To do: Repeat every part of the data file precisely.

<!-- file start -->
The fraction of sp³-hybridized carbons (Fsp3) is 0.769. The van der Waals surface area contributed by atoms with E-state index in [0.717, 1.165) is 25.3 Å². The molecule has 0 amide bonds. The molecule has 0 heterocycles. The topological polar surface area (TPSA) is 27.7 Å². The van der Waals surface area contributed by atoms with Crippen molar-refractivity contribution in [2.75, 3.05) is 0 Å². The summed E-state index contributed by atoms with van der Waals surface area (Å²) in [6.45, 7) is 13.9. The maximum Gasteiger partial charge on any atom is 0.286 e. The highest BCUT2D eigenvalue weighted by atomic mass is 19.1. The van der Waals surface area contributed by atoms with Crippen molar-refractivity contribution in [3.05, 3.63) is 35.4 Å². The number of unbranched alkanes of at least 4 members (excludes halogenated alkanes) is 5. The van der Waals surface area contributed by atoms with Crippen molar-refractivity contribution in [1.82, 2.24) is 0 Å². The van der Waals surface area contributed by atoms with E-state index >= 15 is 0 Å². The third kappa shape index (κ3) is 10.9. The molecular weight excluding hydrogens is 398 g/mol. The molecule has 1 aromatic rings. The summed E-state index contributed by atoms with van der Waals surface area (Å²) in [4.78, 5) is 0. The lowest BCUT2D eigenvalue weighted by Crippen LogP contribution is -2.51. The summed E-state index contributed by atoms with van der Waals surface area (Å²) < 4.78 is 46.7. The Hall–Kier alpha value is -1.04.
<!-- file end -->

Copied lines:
The fraction of sp³-hybridized carbons (Fsp3) is 0.769. The van der Waals surface area contributed by atoms with E-state index in [0.717, 1.165) is 25.3 Å². The molecule has 0 amide bonds. The molecule has 0 heterocycles. The topological polar surface area (TPSA) is 27.7 Å². The van der Waals surface area contributed by atoms with Crippen molar-refractivity contribution in [2.75, 3.05) is 0 Å². The summed E-state index contributed by atoms with van der Waals surface area (Å²) in [6.45, 7) is 13.9. The maximum Gasteiger partial charge on any atom is 0.286 e. The highest BCUT2D eigenvalue weighted by atomic mass is 19.1. The van der Waals surface area contributed by atoms with Crippen molar-refractivity contribution in [3.05, 3.63) is 35.4 Å². The number of unbranched alkanes of at least 4 members (excludes halogenated alkanes) is 5. The van der Waals surface area contributed by atoms with Crippen molar-refractivity contribution in [1.82, 2.24) is 0 Å². The van der Waals surface area contributed by atoms with E-state index >= 15 is 0 Å². The third kappa shape index (κ3) is 10.9. The molecular weight excluding hydrogens is 398 g/mol. The molecule has 1 aromatic rings. The summed E-state index contributed by atoms with van der Waals surface area (Å²) in [4.78, 5) is 0. The lowest BCUT2D eigenvalue weighted by Crippen LogP contribution is -2.51. The summed E-state index contributed by atoms with van der Waals surface area (Å²) < 4.78 is 46.7. The Hall–Kier alpha value is -1.04.